This is Michael Symmons Roberts's fifth collection of poetry and I'm really enjoying making my way through it. He returns to the theme of the body, but this time in the context of violence and destruction. Much of the collection is set in war torn cities, with the image of the hotel, abandoned, gutted, destroyed, as a recurring motif. These hotel rooms can be the site of a couple making love in 'Armistice', or there's the beautiful deserted room in 'Room 260', with its pristine abandoned perfection that is touched only once a year, in mid-July: by 'a perfect | coin of gold light prints onto the wall: | a gift of imperfection, | blemish in the blackout seal.' It is a kind of Newgrange soltice scene. The imagery is complex and enjoyably so. The name 'Intercontinental' recurs, which is meant to resonate the way it does. Symmons Roberts has a great sense of how some of these words and names can be completely transformed by some action, by events. There is a series of poems call 'Last Words', commissioned by the BBC to commemorate 9/11 and which takes as its theme the text messages sent by those in the planes that flew into the Twin Towers. There is anger in these poems, but it is controlled, never allowed to take over. The poems have, too, a great melancholy, a great sense of loss, of what we have lost. There's a lot at stake. The religious language, used by the poet so often and so effectively, and the way that language is transformed or carried out of meaningfulness is another powerful theme that resonates throughout the collection (and his work more generally).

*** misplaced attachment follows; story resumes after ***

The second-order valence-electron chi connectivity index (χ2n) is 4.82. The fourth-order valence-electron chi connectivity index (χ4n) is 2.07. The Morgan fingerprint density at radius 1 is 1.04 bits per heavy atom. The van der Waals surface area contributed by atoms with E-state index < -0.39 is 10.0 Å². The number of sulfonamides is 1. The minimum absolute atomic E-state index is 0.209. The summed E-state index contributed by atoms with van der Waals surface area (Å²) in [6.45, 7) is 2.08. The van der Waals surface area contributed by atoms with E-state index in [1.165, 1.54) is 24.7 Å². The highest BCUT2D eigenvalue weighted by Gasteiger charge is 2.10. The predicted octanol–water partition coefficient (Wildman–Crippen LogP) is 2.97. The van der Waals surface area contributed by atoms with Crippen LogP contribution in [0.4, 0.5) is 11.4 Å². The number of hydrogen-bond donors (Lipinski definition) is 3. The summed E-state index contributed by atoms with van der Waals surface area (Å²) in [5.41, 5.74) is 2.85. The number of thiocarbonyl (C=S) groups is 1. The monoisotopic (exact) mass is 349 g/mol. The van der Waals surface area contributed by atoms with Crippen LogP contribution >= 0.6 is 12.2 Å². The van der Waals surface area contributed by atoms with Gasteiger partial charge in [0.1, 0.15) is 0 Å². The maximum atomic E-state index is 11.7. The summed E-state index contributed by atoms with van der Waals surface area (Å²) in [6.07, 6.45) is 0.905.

I print in full a poem entitled 'Hooded'.
Six men, hooded, face a wall on knees,
hands bound behind their backs.
How did it come to this?
Ancentral, printed deep, a lineage
through hangman, ku klux klan,
back through the polar pioneers
to foxglove, bluebell, capuchin,
robin and red riding back
to killers, cobras, kings in hiding,
anoraks and duffels, pac-a-macs,
a lizard's ruff on burning sand,
a harebell, snail shell, cadillacs
with soft tops, trout tucked in weed,
shelter, uniform, ashes and sack,
a fashion choice, a rule, a creed,
back to blind, wink, skin-shade
to protect the blue, brown, green,
so yes, the first hood was an eyelid.
And now we hood our enemies
to blind them. Keep an eye on that irony.
This work is strong, important and beautiful.